“Incredible staging by director Ellen Orenstein .… A group to keep an eye on for sure.”
-- Michael Roderick, BROADWAYWORLD.com

“Glorious moments of beauty and fantasy … beautiful and fleeting … an absolute joy … the cast is fantastic. Scherzo is refreshing theater. The mix of expressionism, dance, and realism going on in this show pulled me into their world and I really enjoyed it. I could have stayed considerably longer. I intend on checking out the next part of this series and I recommend you do too. If it’s anything like their pilot episode then it’s certainly worth it.”
-- Richard Hinojosa, NYTHEATRE.com

“Connell's adaptation, which adds text from a variety of sources to an abbreviation of Richard II, streamlines the story and themes of Shakespeare's original, honing in sharply on one main idea—the notion that absolute monarchy corrupts absolutely. His Richard takes and squanders freely because he knows he can, and the very idea that he can be contradicted—let alone deposed—is radical .... The Holy Terror does not shrink from other matters, however: we still hear Richard ponder the death of kings in the play's most famous speech (wisely uncut by Connell). But this Richard's belief in the "hollow crown" feels more hollow than usual—Connell … never lets us forget that the movers and shakers of big events who populate this play are also just people, fueled by the same drives as you and me …. Not only has [Connell] succeeded in zeroing in, with real clarity and acuity, on a very specific take on a classic story, but he's also done a bang-up job of good old-fashioned storytelling.”
-- Martin Denton, NYTHEATRE.com

INTERVIEW with PLAYWRIGHT David Alex Andrejko at BroadwayWorld.com:
CLICK HERE

"Blueprint Theater Project is boldly exploring the unique impact of site-specific work, and alternative forms of dramatic expression." 
-- Ana Valle, NEW YORK THEATER REVIEW

"Three women and three men depict a hyperbolized experience of the behavior and subconcious urges that a nightclub evokes. Through dialogue, movement, lighting changes and soliloquy we discover six individuals looking for love in all the wrong places and people, their desperation keen, driving them to reckless boldness." 
-- Ana Valle, NEW YORK THEATER REVIEW

"Blueprint Theater Project's innovative new series The Human Variations ... offers a glimpse of what theater might evolve into ... Director Ellen Orenstein adds stylized action that is a great combination of naturalism and fantasy. Even though we are not in a theater, Orenstein never lets us forget that this is theater ... The cast are right-on with their portrayals of these lost young adults living in an unforgiving and overbearing world ... This is really very cool theater ... I am very interested to see what Blueprint has in store for the next installment." 
-- Richard Hinojosa, NYTHEATRE.com

“Since at least 1970, when Stephen Sondheim had one his characters sing about Another Hundred People getting off of the train, the paradoxical desolation of the crowded urban landscape has been repeatedly contemplated in contemporary American drama. What sets The Human Variations apart is that it unfolds in an actual Manhattan art gallery rather some imagined New York City landmark: the dynamic provoked by this site-specific production is immediate and immersive.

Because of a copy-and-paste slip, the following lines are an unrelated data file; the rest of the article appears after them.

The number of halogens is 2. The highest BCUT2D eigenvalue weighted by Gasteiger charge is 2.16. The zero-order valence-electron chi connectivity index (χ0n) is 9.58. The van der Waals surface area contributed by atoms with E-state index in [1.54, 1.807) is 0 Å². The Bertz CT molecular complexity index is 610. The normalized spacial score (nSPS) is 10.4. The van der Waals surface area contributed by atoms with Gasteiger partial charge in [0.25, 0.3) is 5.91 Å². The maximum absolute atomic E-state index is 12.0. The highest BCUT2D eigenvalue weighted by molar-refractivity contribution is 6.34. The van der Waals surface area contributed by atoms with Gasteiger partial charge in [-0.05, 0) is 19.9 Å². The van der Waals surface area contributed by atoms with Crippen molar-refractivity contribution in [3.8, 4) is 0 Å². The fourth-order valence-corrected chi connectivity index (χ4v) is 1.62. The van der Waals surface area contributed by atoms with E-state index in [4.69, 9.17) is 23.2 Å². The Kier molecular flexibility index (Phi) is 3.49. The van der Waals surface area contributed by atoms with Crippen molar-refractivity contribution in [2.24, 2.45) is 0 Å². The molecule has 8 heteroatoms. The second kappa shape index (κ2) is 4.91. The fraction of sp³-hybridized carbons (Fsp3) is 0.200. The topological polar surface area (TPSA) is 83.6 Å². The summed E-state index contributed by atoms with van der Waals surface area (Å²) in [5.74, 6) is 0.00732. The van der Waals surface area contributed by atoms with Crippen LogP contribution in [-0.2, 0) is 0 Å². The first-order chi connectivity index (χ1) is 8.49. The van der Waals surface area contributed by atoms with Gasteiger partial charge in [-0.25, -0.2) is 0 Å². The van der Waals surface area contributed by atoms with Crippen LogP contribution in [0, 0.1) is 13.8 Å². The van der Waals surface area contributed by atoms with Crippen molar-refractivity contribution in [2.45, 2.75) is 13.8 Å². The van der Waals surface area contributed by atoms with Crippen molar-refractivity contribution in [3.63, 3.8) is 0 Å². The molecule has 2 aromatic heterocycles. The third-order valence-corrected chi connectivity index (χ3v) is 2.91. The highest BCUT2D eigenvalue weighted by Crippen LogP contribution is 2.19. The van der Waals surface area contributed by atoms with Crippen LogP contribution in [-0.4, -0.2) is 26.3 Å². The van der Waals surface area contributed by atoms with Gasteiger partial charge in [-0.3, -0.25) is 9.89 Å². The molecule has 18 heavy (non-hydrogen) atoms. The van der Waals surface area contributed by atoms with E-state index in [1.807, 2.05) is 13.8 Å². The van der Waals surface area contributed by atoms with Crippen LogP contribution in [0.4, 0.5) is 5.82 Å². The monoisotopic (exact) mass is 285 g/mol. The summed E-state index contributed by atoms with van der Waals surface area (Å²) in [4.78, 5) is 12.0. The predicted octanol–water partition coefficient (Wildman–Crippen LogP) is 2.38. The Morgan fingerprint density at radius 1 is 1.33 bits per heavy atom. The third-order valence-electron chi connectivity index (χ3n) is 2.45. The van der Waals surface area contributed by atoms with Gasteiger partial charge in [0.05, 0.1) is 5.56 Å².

Written by David Alex Andrejko in collaboration with the company, and directed skillfully by Ellen Orenstein, The Human Variations offers fly-on-the-wall glimpses at a group of contemporary New Yorkers—coping with, or hiding from, or denying the existence of their aloneness. The show is presented in a gallery that currently houses a photography exhibit by Abby Verbosky on the theme of ‘being alone in public spaces,’ which is precisely what this play is about. Even in conversation with one another, the disconnectedness of the characters is always palpable. Witnessing it in such organic surroundings, absent a fourth wall and other usual trappings of the stage, serves to amplify the melancholy.

The work is further distinguished by its somewhat unusual shape, which echoes that of a musical composition (the play is billed as a ‘dramatic symphony,’ an apt metaphor). There are four movements, starting with ‘Allegro,’ in which the characters make their entrances to the gallery and initial attempts at connection unfold. ‘Largo’ sees the pace slow, appropriately, and the proceedings become more introspective; this section contains several monologues in which the characters explain themselves to...themselves (we get to eavesdrop). ‘Scherzo’ brings the work to a manic climax, and then the evening concludes with ‘Rondo,’ which is mostly silent, offering us as observers time and space to reflect on what we've seen, even as the characters seem lost in a kind of reflection themselves. It's a poignant finish to a touching play.

Orenstein and choreographer Anne DeMers use physical theater techniques throughout the piece, highlighting the way that posing has become in and of itself a form of self-expression, and letting movement convey mood, character, and possibility. The eight actors—Kyla Deichl, Molly Groome, Nick Hepsoe, Cole Johnston, Sarah King, Jillian Mason, Melissa McNerney, and Zac Walker—execute the action seamlessly and skillfully, and though we never get very far beneath any particular individual's skin in this piece, the feelings presented are raw and resonant.”

-- Martin Denton, NYTHEATRE.com